Sturgeon admits higher likelihood of referendum after Brexit negotiations


Brexit puzzle


Nicola Sturgeon Scotland’s First Minister has admitted that the looming negotiations on “Brexit” mean that Scotland is likely to have another opportunity to vote for their own independence. The country previously had an independence referendum in 2014, on that occasion Scotland voted to remain a member of the United Kingdom. But a lot has happened in the two and a half years between then and where we are now. For a start there was a general election. The election returned a majority Conservative government for the first time in nearly 20 years. With this government came a promise, an in/out referendum on Britain’s membership of the European Union.


Well unless you’ve been living under a rock you probably know how that referendum went. But the interesting contrast of the referendum was that Scotland was an outlier. Scotland voted to remain by 62% to 38%. It is this figure that got the Scottish national party excited. Their pledge is to try and make Scotland an individual nation outside of the confines of the UK.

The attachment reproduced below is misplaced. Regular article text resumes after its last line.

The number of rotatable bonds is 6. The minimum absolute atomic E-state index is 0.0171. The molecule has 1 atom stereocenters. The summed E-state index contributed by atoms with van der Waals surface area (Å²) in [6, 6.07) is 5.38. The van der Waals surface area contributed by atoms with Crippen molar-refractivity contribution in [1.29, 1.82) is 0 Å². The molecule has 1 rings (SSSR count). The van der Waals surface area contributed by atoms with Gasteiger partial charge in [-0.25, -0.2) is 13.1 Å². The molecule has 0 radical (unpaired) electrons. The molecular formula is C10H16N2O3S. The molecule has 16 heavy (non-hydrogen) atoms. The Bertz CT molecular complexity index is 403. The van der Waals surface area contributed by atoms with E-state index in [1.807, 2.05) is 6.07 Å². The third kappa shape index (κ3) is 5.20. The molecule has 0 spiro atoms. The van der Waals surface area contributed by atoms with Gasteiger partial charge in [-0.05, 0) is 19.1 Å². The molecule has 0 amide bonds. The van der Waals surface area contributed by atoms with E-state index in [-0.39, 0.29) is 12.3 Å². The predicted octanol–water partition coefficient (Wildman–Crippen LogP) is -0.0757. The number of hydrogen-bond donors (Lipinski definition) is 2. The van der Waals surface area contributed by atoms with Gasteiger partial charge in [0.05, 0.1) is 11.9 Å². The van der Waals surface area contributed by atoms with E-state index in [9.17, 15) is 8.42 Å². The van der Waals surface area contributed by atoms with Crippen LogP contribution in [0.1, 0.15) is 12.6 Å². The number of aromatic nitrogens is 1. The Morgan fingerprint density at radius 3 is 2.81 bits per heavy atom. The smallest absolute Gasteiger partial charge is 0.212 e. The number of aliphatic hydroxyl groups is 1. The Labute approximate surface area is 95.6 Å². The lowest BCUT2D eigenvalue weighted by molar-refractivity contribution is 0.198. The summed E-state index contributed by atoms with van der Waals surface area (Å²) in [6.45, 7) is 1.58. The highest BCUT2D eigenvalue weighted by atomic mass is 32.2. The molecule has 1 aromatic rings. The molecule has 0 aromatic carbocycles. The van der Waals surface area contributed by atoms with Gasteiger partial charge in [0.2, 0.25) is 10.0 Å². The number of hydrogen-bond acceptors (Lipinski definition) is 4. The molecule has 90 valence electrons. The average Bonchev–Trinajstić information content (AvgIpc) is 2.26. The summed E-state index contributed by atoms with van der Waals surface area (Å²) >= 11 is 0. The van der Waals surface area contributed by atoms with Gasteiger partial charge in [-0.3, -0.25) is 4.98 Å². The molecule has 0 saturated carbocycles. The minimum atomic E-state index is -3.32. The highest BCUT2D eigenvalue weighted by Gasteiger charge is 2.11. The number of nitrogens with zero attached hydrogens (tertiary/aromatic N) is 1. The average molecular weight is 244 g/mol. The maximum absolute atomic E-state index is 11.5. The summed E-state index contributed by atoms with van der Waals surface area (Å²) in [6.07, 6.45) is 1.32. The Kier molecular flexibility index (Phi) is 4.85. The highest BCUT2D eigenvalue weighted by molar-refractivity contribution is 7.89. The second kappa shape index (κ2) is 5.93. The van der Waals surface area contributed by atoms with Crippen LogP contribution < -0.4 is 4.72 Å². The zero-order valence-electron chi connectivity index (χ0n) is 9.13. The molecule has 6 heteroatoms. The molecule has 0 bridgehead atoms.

Since the Brexit vote Nicola Sturgeon has been far from shy. Having meetings with the EU elite, she is determined that Scotland should remain an individual member of the European Union. Her course has put her on a direct showdown with Britain’s Prime Minister Theresa May. May has insisted that Scotland was part of the UK that voted to leave, and as such will be affected by the result.


The problem for Sturgeon now remains is how many of those voters who voted against Scotland Seceding from the Union of Great Britain into voting to leave it. The curious case for Sturgeon is how many of those people have changed their mind in the meantime? Or if they haven’t how can she encourage them to think that being a member of the EU is more important than being a member of the Union.


Though it does appear that Sturgeon is holding off on firing the gun on the case for independence, and waiting to see how the Westminster parliament negotiates before choosing perhaps a more opportune moment to attack. Indeed with oil trading at lowly figures Scotland’s finances are in worse shape than 2014. Also opinion polls do not back her. She has already promised to hold off on the suggestions, and by the looks of it, it may pay her to wait a little longer.


About Joseph Thornton:
Joseph is a 34 year old freelance writer from London. He has a wide interest in politics and specialises in the subject. He's also a blog writer in his spare time.